(RNS) — I have long thought that the climate crisis was a spiritual crisis, a crisis in how we think about the world and what we value. It’s a reflection of a fundamental breakdown in the way we treat each other and the Earth. Our religious traditions must take responsibility for helping us navigate the troubled waters we are facing.
When we dig more deeply into our religious roots, we find ancient wisdom that can draw us closer to God’s green Earth, cultivate in us a generosity toward all beings and steer us on paths of justice and righteousness that will ensure a healthy future for the Earth and all of us.
In my own tradition right now we are observing the Days of Awe — the sacred period that begins with the Jewish New Year, Rosh Hashana, the day that the Earth and all the creatures were born. Each year at this time, we and the whole creation are renewed. The language of awe and renewal we use at Rosh Hashana helps to tune me into the Earth and its seasons: the trees communicating with each other through vast mycelial networks, the planets running their circuits in the sky, the very miracle that I am a breathing, pulsating being in this body speaking to you all.
The Hebrew word for awe, Yira, also carries the meaning of fear, dread, terror. And indeed, this is true of the English word awe — when you consider the word aw-ful. The space between awe and fear is thin indeed. This combination of awe and fear is my natural state these days. I’m simultaneously awed by the connectedness that underlies all life and terrified by the imminent possibilities of destruction when those connections break down.
It’s amazing when you think about how the archaic fossil fuels — decomposed plants and dinosaurs hundreds of millions of years old that those of us in the Global North particularly use to power our cars — yield so much carbon dioxide that we are overheating our precious life-sustaining atmosphere, drying out the Earth, creating deserts throughout the world, deeming habitats uninhabitable. We are contributing to forest and grass fires, displacing or wiping out whole communities, not to mention the creatures and entire ecosystems. I am awed and terrified by the damage we have wrought.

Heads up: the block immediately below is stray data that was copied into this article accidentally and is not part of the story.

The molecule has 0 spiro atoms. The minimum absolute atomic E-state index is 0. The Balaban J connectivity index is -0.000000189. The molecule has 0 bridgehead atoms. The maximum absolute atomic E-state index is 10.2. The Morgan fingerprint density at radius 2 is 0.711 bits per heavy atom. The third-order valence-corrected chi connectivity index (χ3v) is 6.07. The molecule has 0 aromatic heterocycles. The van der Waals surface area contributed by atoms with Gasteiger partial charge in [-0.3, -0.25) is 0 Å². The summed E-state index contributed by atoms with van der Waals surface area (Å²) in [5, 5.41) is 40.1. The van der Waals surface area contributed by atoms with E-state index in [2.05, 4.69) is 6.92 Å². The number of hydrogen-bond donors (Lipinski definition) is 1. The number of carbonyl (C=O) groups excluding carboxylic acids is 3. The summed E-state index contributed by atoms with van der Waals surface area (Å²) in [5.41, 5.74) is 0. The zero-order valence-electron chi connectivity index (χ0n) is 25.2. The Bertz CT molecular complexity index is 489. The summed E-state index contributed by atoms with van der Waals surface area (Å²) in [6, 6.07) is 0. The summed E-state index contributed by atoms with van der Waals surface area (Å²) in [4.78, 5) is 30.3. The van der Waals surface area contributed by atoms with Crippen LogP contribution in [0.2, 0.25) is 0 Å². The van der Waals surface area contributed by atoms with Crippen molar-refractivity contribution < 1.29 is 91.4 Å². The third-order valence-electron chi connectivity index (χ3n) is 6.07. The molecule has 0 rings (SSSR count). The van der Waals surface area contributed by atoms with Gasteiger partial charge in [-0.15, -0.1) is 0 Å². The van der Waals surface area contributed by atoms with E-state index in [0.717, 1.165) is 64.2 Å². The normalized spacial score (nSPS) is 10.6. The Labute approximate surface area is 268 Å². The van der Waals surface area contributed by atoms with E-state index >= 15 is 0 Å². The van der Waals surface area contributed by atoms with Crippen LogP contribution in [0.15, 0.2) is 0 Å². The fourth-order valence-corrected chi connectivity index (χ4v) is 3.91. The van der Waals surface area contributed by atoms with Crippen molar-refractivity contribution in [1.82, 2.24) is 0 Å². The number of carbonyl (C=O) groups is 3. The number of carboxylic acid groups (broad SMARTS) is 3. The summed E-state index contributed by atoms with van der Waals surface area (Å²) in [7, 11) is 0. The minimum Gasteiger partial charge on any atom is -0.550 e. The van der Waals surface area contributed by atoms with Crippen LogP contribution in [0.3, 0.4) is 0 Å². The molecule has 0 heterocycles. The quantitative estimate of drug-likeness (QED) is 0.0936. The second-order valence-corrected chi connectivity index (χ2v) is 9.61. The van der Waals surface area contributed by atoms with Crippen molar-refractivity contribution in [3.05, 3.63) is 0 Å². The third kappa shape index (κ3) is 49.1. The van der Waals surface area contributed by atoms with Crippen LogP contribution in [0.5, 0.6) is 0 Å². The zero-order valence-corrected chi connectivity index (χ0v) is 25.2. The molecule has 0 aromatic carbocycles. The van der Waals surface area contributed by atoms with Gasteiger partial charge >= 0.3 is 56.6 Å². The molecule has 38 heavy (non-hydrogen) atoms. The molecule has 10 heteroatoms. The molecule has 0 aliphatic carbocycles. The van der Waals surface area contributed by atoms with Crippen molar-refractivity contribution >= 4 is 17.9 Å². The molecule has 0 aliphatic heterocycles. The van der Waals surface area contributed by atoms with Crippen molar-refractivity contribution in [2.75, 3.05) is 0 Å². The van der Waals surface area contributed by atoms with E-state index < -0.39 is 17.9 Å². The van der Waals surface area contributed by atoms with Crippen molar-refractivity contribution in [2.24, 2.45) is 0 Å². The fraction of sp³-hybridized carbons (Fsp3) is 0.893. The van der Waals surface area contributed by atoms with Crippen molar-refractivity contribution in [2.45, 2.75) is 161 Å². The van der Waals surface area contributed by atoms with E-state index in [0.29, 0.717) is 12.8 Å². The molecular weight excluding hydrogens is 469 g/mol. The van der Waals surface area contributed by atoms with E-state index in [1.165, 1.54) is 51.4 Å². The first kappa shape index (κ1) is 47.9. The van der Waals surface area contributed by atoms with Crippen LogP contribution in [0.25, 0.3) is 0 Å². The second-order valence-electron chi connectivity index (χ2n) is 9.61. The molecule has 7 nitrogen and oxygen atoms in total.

This week I was honored to participate in an international conference on women, faith and climate, Faith in Her, organized by an interfaith coalition, convened by the Muslim World League, called Faith for Our Planet. I’m inspired by the opportunities that a conference particularly oriented toward women can bring to the climate crisis. Women have a special aptitude for nurturing relationship and communities and paying attention to the body and its intuitive wisdom.
In Hebrew, the word for compassion, Rachamim, is rooted in the word rechem or womb; in Aramaic, rechem means love. It is as if the rechem, the womb of the female body, is the source of compassion and love. There is nothing we need more at this time.
Though many people recognize that we are faced with an existential crisis and even understand the science behind the crisis, many have still not found ways to meaningfully participate in the healing of our Earth. While some assume that the scientists and the technocrats or politicians will manage the situation, others are just too overwhelmed by the sense of gloom to do anything at all.
If, instead, we approach the climate crisis from the place of love, a spiritual perspective, a woman’s perspective — a perspective that honors the Earth’s body, its biodiversity and its own healing capacity — many more possibilities open up.
We can see the possibility of using traditional and Indigenous farming and forestry methods to help sequester carbon in the ground. We can see that growing our own foods in community gardens, supporting local economies, cultivating tiny forests that help cool sweltering cities, fostering alternative energy and supporting women entrepreneurs are all achievable steps we can take. There are so many life affirming activities that we can engage in that simultaneously help balance carbon in our atmosphere while cultivating our relationships with the natural world and nurturing our local communities.
Today, so many of us but especially young people are frightened and grieving about their future. Participating in embodied, community-oriented projects can help soothe troubled minds and hearts and ease suffering and anxiety that have arisen as a byproduct of the climate crisis.
At Rosh Hashana, the Jewish New Year, Jews greet each other with the words shana tova, A good year. Yet shana also means change, so we could just as well wish each other A good change. The tradition invites us to look inward to consider what we need to change to become the best version of ourselves — better able to meet the challenges of the world — and to change what must be changed in these fraught times.
In this season of new beginnings, we are given an opportunity to do it right. I hope you will join me to take advantage of this propitious moment.
(Rabbi Ellen Bernstein is the founder of Shomrei Adamah, the first national Jewish environmental organization, and author of the forthcoming book “Toward a Holy Ecology.” The views expressed in this commentary do not necessarily reflect those of Religion News Service.)